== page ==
National Catholic Register


Why the Rudy Rejection Matters

BY Paul Kengor

February 24-March 1, 2008 Issue | Posted 2/19/08 at 2:43 PM


With little fanfare, something politically, historically, and even morally significant quickly passed on Jan. 30, 2008, when New York Mayor Rudy Giuliani withdrew from the Republican presidential race.

Such is the superficiality of our media that within a span of minutes the news cycle had already shifted to the Republican crowning of John McCain, the political demise of Mitt Romney, and Mike Huckabee hanging on.

The reality is that the rejection of Rudy by Republicans should not be brushed off lightly and quickly; it merits pause for careful reflection, and perhaps even celebration.

Let there be no doubt that Rudy was refused because of outrage at how he proudly and unequivocally supports a “woman’s right to choose.” This was a Republican religious rejection of Rudy. He was rejected not only by evangelicals but by the pro-life Catholics who share his party and his faith.

Yet, it was also much more, especially for Republicans and for Catholics. Consider the big picture:

Over the last two or three decades, the Democratic Party has increasingly championed policies that extinguish what Pope John Paul II and his Church have called the first of all freedoms and the most basic of all human rights: the right to life.

Since Roe v. Wade, and particularly since Ronald Reagan’s election in 1981, the Republican Party (by and large) has not sacrificed its soul at the altar of political expediency on the abortion issue. Republicans like Ronald Reagan and George W. Bush have battled dogmatic abortion advocates in the Democratic Party like Bill Clinton, Al Gore, John Kerry, Ted Kennedy, Nancy Pelosi and now Hillary Clinton and Barack Obama, for whom abortion remains a kind of political sacrament, even though some of them are Catholic.

The Democratic leadership has been inhospitable and even hostile to the rare pro-life candidates seeking their party’s presidential nomination, like the late Pennsylvania Gov. Robert Casey.

This marked split in the two parties has sent many Catholic pro-lifers into the Republican Party. I recall a recent response to an article of mine posted at the website Catholic Exchange, where one e-mailer said that if it were not for the abortion issue, he would never vote Republican.

“A pro-choice Republican is a complete coffin all the way around,” wrote “GK.” “I vote Republican only because of life. Otherwise, I find little to agree upon.”

All of this now brings us to a historic crossroads: Thanks to pro-life diligence by certain Republicans, and particularly two decades of generally decent court appointments by Reagan and Bush (along with some obvious failures), Roe v. Wade has the chance of being reversed under the next president.

And that’s where denying Rudy Giuliani the 2008 Republican nomination and the presidency becomes so profoundly important: If Roe v. Wade is reversed, Catholics, and Catholics who are Republican, will be spared the shame of a Catholic Republican president unable to understand or make the moral case against abortion. They will be spared the spectacle of a Catholic Republican president voicing his “personal disagreement” with the decision.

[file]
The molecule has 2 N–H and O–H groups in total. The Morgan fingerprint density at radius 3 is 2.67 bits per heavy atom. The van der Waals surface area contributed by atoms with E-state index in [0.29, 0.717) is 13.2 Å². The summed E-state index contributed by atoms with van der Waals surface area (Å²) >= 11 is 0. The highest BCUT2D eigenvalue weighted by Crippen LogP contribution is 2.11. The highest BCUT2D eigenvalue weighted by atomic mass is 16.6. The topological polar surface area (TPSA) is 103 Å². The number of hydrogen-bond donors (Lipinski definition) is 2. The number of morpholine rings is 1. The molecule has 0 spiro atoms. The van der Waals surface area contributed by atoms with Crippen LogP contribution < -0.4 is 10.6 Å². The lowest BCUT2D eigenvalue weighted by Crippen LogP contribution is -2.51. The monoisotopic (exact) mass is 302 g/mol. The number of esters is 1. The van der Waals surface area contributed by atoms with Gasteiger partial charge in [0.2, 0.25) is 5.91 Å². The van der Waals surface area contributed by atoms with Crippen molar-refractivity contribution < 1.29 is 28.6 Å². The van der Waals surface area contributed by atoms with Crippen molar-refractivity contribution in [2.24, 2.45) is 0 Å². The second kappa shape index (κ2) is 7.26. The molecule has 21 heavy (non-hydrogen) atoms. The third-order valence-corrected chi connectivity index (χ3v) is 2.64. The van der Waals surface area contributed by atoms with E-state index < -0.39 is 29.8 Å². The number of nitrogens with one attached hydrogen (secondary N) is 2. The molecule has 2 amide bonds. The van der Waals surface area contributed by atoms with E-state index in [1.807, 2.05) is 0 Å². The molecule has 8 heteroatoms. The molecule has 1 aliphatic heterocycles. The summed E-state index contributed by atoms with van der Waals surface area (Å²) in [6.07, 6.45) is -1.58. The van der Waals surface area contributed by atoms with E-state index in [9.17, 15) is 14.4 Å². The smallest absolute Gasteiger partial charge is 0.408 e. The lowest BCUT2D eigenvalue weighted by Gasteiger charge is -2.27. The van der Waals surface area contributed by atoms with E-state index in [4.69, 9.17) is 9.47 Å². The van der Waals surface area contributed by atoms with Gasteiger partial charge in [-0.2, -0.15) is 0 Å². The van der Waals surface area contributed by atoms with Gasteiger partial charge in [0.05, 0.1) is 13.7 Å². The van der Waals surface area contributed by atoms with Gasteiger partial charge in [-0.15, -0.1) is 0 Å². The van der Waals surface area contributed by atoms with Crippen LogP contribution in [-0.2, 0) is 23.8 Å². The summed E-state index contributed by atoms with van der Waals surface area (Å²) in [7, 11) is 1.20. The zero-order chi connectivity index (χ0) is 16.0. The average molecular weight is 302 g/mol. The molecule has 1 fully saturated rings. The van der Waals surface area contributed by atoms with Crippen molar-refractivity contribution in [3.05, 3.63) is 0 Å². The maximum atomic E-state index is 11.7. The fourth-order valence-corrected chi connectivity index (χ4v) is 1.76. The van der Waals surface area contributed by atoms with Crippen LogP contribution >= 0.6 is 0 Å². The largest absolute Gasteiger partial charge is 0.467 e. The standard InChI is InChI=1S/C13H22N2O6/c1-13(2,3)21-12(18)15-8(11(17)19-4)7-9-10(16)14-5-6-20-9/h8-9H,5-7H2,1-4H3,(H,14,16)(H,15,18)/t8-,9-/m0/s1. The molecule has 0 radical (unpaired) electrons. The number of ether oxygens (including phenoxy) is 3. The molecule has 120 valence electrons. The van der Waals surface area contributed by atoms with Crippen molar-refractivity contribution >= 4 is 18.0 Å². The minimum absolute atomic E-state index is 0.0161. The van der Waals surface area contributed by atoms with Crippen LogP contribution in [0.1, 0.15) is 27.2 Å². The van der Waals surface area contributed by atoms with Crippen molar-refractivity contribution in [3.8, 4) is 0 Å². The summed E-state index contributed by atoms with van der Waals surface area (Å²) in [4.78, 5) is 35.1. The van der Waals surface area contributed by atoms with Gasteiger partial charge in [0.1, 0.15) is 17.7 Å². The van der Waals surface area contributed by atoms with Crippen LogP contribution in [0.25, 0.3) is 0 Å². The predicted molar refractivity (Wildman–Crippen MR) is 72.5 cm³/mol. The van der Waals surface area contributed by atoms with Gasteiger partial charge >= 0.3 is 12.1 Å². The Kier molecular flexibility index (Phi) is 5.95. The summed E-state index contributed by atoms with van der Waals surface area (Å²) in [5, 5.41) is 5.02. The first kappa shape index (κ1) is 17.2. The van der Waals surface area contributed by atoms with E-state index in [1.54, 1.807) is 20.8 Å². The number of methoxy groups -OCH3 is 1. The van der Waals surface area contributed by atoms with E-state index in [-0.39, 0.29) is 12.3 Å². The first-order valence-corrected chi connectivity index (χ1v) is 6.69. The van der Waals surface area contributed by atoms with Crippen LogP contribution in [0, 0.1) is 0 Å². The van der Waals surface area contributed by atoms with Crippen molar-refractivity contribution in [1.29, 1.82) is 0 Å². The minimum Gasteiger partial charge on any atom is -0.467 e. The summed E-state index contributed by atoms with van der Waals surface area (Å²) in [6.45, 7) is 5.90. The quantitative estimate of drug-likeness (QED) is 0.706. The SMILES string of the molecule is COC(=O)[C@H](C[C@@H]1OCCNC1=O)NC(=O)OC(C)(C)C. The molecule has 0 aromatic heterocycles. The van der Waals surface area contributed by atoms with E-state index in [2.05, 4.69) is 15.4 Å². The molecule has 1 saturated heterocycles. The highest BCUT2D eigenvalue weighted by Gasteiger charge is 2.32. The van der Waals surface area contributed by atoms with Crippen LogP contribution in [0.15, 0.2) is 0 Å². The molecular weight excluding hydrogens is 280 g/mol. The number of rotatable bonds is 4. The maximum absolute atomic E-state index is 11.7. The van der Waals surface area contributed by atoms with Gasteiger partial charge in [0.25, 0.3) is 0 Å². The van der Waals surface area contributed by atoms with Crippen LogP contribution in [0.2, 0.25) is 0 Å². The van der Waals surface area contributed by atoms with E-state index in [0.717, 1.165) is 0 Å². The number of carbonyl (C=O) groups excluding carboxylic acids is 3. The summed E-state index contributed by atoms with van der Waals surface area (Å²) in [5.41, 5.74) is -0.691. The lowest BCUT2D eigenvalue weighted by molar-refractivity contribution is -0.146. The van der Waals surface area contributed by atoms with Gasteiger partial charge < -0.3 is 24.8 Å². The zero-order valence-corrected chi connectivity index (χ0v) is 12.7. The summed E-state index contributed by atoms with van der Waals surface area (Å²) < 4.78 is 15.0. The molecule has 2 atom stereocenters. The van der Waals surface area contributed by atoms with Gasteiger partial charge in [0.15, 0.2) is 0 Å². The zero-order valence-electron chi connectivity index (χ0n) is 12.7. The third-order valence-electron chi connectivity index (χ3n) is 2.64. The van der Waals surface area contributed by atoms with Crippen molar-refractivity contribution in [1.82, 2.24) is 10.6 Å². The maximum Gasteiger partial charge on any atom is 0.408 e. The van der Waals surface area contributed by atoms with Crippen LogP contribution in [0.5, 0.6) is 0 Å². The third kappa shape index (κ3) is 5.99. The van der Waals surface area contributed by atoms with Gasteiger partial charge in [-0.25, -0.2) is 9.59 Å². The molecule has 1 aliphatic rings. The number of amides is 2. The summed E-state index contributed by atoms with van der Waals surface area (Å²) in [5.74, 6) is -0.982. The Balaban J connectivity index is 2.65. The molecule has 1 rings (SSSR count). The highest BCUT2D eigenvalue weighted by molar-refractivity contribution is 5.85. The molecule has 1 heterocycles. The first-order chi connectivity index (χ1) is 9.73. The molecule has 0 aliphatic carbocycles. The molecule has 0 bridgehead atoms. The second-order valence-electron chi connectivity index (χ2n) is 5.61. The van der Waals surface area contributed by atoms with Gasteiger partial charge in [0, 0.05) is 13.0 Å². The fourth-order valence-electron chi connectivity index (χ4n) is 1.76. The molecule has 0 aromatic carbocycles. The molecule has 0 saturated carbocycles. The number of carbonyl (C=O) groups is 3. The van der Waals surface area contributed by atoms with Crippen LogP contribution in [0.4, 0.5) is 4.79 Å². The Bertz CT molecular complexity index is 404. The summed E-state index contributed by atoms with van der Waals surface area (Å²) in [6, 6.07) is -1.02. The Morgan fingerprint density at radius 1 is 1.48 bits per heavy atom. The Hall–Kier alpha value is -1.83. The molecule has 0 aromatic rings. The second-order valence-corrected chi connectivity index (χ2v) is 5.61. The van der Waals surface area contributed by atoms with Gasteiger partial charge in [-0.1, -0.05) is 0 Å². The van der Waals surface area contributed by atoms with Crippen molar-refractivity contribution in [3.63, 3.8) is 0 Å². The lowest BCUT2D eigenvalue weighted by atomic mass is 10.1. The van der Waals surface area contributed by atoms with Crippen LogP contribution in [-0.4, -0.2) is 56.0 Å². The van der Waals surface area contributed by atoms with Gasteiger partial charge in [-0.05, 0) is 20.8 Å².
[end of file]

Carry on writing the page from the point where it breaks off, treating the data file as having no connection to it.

Imagine the scenario: It is, say, January 2010, and the Supreme Court has just narrowly voted to overturn Roe. The dominant media, which is fanatically in favor of legalized abortion, is fuming with rage. At a White House press conference, reporters are livid, demanding a response from President Giuliani. Instead of hearing thoughtful, reassuring words about the sanctity of unborn life, about charity and compassion, about true social justice for all members of the human family, the president — a Catholic and a Republican — regurgitates some awful Planned Parenthood boilerplate about “women’s health care.”

What a wasted, tragic opportunity that would be.

Alas, the good news is that such will not occur, because of Rudy’s exit from the race. Both the Catholic Church and the Republican Party, which have long been on the right side of the abortion debate, will be saved from the sudden confusing contradiction of a Catholic Republican president who, at a critical juncture in this terrible period of history, represents a very important symbolic and political repudiation of their beliefs on life.

Notably, that repudiation includes Rudy Giuliani’s embrace of not only legalized abortion but embryonic research — i.e., the creation of human life solely for the purpose of destroying it for medical research. Rudy’s Catholic Church calls that an “intrinsic evil.”

Yet, that was where Rudy Giuliani stood on unborn human life. His stance was no different than the tragic positions of John Edwards, of Hillary Rodham Clinton, of Barack Obama. They all shared the same sad nod to the culture of death. And, in the end, death bit the presidential candidacy of New York Mayor Rudy Giuliani.

Do not underestimate the lifetime of victory within that loss.

Paul Kengor is author of

The Crusader: Ronald Regan and the Fall of Communism (HarperPerennial, 2007) and The Judge: William P. Clark (Ignatius Press, 2007).